That seems to be the overwhelming sentiment of the day, and rightfully so. Our Nation is at risk. We are concerned, justifiably, about North Korea, Russia, Iran, ISIS, and many other external threats that are amplified hourly by the national media. In addition, we face the internal threats of domestic terrorists, divisive people trying to divide our nation, and sometimes shocking lack of respect for our nation’s first responders.
But none of that is what worries me most right now. What worries me most is the way our nation’s leaders are behaving in the face of all of these threats.
Every day we see examples of our nation’s leaders acting less than humble, and as a longtime leader myself, that is what worries me. I know from experience—bolstered by the great lessons of history, and of my faith—that great leaders, strong leaders, leaders who actually accomplish positive things in the face of challenges, are those who stay focused on being servant leaders, every day. That means they act according to one simple rule: “It is not about us; it is about the people that we are privileged to serve.”
Throughout my time in the military I was taught to ask three questions: Are we doing the right thing, are we doing things right (those are two very different questions), and what are we missing? Nowhere in the calculus for decision-making should we focus on what is best for us.
In other words: Our leaders need to put their egos aside and focus on doing the right things for our nation.
We need leaders to lead our nation through difficult times. Unfortunately, when our leaders worry about themselves and their reputations more than what our nation is dealing with we become even more at risk. Petty arguments and disagreements, personality conflicts, etc., become unnecessary distractions from the tasks at hand. And with so much going on, none of our leaders, at any level, should allow themselves to get wrapped up in silly squabbles. There’s an old saying that comes to mind lately: “When you wrestle with pigs two things happen: the pig enjoys it and you get dirty.”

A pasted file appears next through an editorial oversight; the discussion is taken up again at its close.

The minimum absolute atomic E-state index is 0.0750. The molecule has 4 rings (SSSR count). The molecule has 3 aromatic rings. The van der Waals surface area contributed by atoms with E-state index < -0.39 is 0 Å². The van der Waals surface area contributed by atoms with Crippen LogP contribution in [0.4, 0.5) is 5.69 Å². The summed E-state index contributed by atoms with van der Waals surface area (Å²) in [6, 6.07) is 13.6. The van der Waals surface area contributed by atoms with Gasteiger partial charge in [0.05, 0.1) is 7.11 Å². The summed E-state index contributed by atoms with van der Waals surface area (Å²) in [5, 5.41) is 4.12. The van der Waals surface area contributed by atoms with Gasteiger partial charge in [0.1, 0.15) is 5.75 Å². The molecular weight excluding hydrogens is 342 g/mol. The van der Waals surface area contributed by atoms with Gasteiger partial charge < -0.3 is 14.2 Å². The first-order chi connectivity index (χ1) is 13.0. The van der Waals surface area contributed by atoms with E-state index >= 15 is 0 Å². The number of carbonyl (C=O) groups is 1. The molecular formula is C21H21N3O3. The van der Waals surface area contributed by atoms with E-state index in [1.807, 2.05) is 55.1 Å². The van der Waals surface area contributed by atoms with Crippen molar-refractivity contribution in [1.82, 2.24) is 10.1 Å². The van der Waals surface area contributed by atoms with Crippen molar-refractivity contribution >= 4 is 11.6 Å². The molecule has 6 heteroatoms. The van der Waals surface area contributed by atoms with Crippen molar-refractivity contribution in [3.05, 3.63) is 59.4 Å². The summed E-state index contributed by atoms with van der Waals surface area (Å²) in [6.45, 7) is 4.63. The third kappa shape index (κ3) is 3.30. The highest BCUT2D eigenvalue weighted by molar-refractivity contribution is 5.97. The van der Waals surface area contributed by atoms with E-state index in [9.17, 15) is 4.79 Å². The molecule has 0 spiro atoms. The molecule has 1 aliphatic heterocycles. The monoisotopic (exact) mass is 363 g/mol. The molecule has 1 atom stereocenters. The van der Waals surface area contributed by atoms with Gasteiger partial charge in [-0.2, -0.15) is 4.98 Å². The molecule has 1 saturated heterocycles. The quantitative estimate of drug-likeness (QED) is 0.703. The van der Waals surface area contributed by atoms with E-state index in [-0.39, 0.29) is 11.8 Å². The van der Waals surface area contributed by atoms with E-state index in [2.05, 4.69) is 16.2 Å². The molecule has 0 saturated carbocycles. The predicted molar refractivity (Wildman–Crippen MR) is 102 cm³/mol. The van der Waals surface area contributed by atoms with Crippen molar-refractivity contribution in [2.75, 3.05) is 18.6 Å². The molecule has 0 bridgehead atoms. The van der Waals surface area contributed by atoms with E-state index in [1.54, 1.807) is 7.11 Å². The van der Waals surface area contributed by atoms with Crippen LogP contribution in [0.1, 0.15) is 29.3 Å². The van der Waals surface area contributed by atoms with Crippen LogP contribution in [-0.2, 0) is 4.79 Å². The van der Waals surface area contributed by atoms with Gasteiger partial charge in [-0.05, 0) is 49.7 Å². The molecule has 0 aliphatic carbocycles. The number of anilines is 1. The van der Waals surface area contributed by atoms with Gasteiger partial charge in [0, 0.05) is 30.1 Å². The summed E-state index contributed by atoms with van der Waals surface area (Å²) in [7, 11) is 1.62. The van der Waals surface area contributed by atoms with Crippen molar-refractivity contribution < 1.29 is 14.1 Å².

Now is not the time for our leaders to get dirty. It’s time for all of us to demand humility from those in authority.
God’s word in the Bible talks to us about the importance of being humble. In fact, there are 33 passages in the Bible that talk directly to that issue. Two should be considered every day:
Proverbs 11:2 — when pride comes, then comes disgrace, but with humility comes wisdom
Proverbs 16:18 — Pride goes before destruction, a haughty spirit before a fall.
God embraces the humble. He supports those who, every day, try to do the right thing. And right now, with so much uncertainty in the world, we ought to be certain about one thing: that our leaders are acting in a way that God would support.
I often tell folks that I like both kinds of music: country and western. Tim McGraw captured the essence of humility it well in his hit song “Humble and Kind.” I enjoy the lyrics of that song, especially towards the end where Tim tells us to ensure that “when we get to where we are going we turn around and help the next person in line.”
It might do a few our nation’s leaders some good to go listen to those lyrics, right now.
The American people are worried. It’s time for our nation’s leaders to rise above the day-to-day, to put egos aside and quit worrying about what is best for them. Do the right things, for the right reasons.
Then, maybe rest of us won’t have to worry so much.